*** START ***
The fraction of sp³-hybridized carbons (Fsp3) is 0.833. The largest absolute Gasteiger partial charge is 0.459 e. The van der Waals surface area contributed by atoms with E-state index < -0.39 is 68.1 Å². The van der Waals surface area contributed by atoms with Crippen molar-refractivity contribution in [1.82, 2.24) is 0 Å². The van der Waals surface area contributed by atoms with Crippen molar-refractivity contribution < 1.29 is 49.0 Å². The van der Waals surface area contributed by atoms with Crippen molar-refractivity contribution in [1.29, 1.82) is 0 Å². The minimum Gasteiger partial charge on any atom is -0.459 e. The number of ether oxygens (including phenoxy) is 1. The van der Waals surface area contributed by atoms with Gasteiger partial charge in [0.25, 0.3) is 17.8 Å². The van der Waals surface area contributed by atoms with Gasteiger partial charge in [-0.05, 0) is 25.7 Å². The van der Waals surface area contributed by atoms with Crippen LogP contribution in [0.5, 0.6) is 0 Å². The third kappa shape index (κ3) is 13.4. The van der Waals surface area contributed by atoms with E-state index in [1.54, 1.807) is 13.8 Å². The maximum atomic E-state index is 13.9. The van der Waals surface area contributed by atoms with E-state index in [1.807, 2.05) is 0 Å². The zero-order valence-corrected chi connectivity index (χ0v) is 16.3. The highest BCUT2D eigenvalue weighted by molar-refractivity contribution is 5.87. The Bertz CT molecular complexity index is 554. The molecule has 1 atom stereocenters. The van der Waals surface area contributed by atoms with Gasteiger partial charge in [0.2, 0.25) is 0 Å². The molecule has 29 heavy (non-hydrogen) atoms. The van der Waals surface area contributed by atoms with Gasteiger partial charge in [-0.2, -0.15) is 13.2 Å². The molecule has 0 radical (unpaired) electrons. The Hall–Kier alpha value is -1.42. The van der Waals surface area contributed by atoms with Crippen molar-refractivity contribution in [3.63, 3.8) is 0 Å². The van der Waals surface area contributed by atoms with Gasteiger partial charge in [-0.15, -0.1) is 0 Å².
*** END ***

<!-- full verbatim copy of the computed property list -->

The fraction of sp³-hybridized carbons (Fsp3) is 0.833. The largest absolute Gasteiger partial charge is 0.459 e. The van der Waals surface area contributed by atoms with E-state index < -0.39 is 68.1 Å². The van der Waals surface area contributed by atoms with Crippen molar-refractivity contribution in [1.82, 2.24) is 0 Å². The van der Waals surface area contributed by atoms with Crippen molar-refractivity contribution < 1.29 is 49.0 Å². The van der Waals surface area contributed by atoms with Crippen molar-refractivity contribution in [1.29, 1.82) is 0 Å². The minimum Gasteiger partial charge on any atom is -0.459 e. The number of ether oxygens (including phenoxy) is 1. The van der Waals surface area contributed by atoms with Gasteiger partial charge in [0.25, 0.3) is 17.8 Å². The van der Waals surface area contributed by atoms with Gasteiger partial charge in [-0.05, 0) is 25.7 Å². The van der Waals surface area contributed by atoms with Crippen LogP contribution in [0.5, 0.6) is 0 Å². The third kappa shape index (κ3) is 13.4. The van der Waals surface area contributed by atoms with E-state index in [1.54, 1.807) is 13.8 Å². The maximum atomic E-state index is 13.9. The van der Waals surface area contributed by atoms with E-state index in [1.807, 2.05) is 0 Å². The zero-order valence-corrected chi connectivity index (χ0v) is 16.3. The highest BCUT2D eigenvalue weighted by molar-refractivity contribution is 5.87. The Bertz CT molecular complexity index is 554. The molecule has 1 atom stereocenters. The van der Waals surface area contributed by atoms with Gasteiger partial charge in [0.2, 0.25) is 0 Å². The molecule has 29 heavy (non-hydrogen) atoms. The van der Waals surface area contributed by atoms with Gasteiger partial charge in [-0.2, -0.15) is 13.2 Å². The molecule has 0 radical (unpaired) electrons. The Hall–Kier alpha value is -1.42. The van der Waals surface area contributed by atoms with Crippen molar-refractivity contribution in [3.63, 3.8) is 0 Å². The van der Waals surface area contributed by atoms with Gasteiger partial charge in [-0.15, -0.1) is 0 Å².